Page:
Peuls, as foreigners.
Nomadism caused Peuls to move between different areas that, after the decolonization, became independent states. While normally the farmers developed links and attachment to the new states, many herders kept on moving between the borders thanks to the difficulties in controlling them. But, in this way, they were permanently perceived as strangers, even if they kept on coming to the same pastures.
This situation continued even if in many case Peuls became seminomadic or chose to settle in a location. Even if now, they are citizens of a state, they are still perceived as foreigners by some of their fellow citizens, also because Peuls feel attached to a transnational reality as pulaaku.
This discrimination is also the consequence of the different lifestyles and of short-sighted political leadership, especially at local levels. Since farmers live permanently on a territory, their opinions tend to weigh more than herders’ ones for politicians.
According to Lugan, Peul nomads tend to have fewer children since their resources are more limited, while farmers need more children to cultivate the fields. Since they are normally more numerous, they can express more votes in the ballots and hope to have a major influence the decisions of the political leadership – political leadership that sometimes comes from the farmers’ groups. If you consider these causes it is easy to see why Peuls are usually marginalised by other groups.
The growing tensions have a deep impact on the economy at a local level. Before the deterioration of the situation, the different ethnic groups exchanged their products and this, willy-nilly, created links between the communities. As an example, Peuls sold beef to farmers and bought food from them. But now, due to the increase of violence, both groups try alternative ways to stock up and the economic links between herders and farmers are fraying.
This makes the escalation of violence easier, because the two sides cannot find common ground anymore.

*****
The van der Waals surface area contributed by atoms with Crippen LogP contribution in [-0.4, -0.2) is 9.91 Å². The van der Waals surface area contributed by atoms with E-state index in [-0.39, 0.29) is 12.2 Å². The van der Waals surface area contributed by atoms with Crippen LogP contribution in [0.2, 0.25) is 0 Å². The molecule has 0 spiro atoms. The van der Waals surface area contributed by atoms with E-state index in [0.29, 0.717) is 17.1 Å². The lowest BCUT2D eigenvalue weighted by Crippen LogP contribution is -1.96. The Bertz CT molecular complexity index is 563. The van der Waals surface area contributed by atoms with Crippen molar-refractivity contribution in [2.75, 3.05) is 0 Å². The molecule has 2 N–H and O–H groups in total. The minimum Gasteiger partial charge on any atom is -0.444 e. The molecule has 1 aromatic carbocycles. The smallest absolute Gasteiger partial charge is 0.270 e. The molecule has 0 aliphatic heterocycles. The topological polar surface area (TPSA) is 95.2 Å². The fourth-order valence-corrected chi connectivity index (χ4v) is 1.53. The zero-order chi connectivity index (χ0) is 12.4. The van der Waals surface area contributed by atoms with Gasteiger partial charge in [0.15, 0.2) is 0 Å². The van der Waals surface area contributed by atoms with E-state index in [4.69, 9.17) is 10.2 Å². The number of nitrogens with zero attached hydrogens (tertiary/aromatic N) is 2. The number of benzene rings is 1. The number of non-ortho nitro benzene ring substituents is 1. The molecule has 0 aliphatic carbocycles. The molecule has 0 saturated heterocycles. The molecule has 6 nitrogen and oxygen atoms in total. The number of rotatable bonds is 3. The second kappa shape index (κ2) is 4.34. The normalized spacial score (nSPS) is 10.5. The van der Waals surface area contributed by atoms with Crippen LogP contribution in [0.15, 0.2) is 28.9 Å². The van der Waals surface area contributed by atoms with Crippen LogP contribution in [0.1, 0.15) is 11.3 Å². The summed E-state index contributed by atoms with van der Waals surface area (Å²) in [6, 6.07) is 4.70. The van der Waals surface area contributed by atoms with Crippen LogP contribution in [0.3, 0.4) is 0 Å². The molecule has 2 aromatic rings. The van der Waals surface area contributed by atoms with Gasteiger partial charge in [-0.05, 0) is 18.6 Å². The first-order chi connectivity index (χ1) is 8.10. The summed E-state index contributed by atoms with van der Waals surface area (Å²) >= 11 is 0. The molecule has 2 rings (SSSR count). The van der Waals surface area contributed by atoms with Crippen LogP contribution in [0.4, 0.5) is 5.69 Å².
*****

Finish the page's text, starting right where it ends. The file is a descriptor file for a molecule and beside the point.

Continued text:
In some ways, also, history is against Peuls. They are proud of their past, and of the now defunct empires they created. Empires that were built on the exploitation of some of those ethnicities that now they are facing. They even enslaved them and sold them abroad. It seems paradoxical to someone, but colonization helped to stop razzias committed by Peuls against other groups. Groups that now are outnumbering Peuls and in some ways taking their revenge, thanks also to democracy, which is based on the principle ‘one man, one vote’.
This principle empowers bigger groups that can vote in a compact manner. And in many African political systems the protection of minorities, also through checks and balances, even when it is considered a relevant principle, is not enforced effectively.
Not that there are not Peul politicians. Some of them are even chiefs of state, such as Macky Sall in Senegal, Umaru Sissoko Embalo in Guinea Bissau, and Muhammadu Buhari in Nigeria. But in many African countries they remain a minority. Political dynamics tend to influence ethnic dynamics and vice versa. One typical case of that was Guinea.
In the last ten years the political struggle at national level centred around two leaders, President Alpha Condé and his main opponent, Cellou Dalein Diallo. The rivalry between the two men was embittered by the fact that Condé is a Malinké (one of the ethnicities in Guinea) while Diallo is a Peul. Since Guinea was surrounded by countries where there are Peul politicians or chiefs of state (Senegal and Guinea Bissau, as seen before, but also Sierra Leone, where the vice president is a Peul) they pushed Condé to close the borders with those neighbours. He thought that foreign leaders were supporting Diallo in his effort to take power. The reality is that on 5th September 2021 Condé was ousted by a military coup led by a Malinké like him, Mamady Doumbouya, who comes from his region and who Condé himself had promoted and supported. I.P.